Atmospheric CO2 concentrations are the net result of continuous emissions and uptake that occur through natural processes and human activities. Future concentrations of CO2 in the atmosphere -- the key factor of the global warming threat -- can be limited both by reducing emissions and by increasing the amount of annual uptake by natural systems, sometimes called carbon "sinks." Trees, plants, and soils absorb and store CO2 from the atmosphere, and are a significant carbon sink.

CO2 emissions occur when the carbon stored in these sinks is released -- for example when trees are harvested and the wood is burned for energy. Protecting the carbon stored in these forest reservoirs, therefore, can prevent CO2 emissions from occurring. The Administration has already taken significant steps to protect carbon sequestered in forests. Lower harvests in old-growth forests help prevent CO2 emissions, even if accompanied by increased harvests elsewhere, because old-growth forests have higher carbon densities than second growth forests. The shift toward ecosystem management also favors timber harvest methods that inflict less damage and helps retain carbon on forest lands. Sink protection actions are very cost-effective methods for limiting net CO2 emissions.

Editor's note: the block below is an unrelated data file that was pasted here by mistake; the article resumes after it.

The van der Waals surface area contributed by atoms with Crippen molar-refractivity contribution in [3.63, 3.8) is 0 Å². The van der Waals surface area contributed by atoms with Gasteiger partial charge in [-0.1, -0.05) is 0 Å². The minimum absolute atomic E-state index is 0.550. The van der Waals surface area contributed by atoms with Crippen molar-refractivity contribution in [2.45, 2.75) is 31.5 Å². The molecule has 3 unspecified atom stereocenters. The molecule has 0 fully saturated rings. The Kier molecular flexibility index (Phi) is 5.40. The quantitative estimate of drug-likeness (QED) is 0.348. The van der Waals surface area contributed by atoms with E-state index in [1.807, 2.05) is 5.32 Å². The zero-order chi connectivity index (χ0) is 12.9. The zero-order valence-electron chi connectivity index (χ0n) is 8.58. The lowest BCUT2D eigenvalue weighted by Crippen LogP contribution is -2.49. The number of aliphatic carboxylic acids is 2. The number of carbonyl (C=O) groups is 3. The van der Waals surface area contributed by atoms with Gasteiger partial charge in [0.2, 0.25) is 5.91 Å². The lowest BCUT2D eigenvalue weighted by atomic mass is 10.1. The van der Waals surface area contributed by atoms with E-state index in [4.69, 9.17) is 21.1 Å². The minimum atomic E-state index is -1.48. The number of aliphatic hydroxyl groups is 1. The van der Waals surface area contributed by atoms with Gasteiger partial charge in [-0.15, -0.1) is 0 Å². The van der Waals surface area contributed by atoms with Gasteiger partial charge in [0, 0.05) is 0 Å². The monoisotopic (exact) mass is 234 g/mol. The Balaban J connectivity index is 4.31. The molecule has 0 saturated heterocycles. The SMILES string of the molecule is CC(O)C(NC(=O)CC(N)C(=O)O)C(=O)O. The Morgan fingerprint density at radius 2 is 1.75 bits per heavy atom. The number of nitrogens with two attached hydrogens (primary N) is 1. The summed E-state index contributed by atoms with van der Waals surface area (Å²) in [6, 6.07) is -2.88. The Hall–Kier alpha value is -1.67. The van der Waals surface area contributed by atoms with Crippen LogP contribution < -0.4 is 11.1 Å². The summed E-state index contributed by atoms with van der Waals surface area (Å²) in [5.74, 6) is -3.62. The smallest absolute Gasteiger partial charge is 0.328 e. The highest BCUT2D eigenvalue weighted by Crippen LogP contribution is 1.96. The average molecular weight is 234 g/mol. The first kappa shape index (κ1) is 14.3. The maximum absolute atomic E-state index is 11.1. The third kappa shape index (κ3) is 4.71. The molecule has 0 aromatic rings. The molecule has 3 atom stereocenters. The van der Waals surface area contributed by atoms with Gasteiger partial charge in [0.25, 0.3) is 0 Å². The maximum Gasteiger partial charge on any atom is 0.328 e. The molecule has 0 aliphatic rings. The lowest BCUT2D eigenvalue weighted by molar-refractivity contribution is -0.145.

Forestry Strategy

The Action Plan includes several programs to maintain carbon sequestered in forest ecosystems, which provide about 9% of the emission reductions needed to reach the greenhouse gas target in 2000. These include an expanded program to encourage better management of private forests and programs to increase the recycling of wood fiber.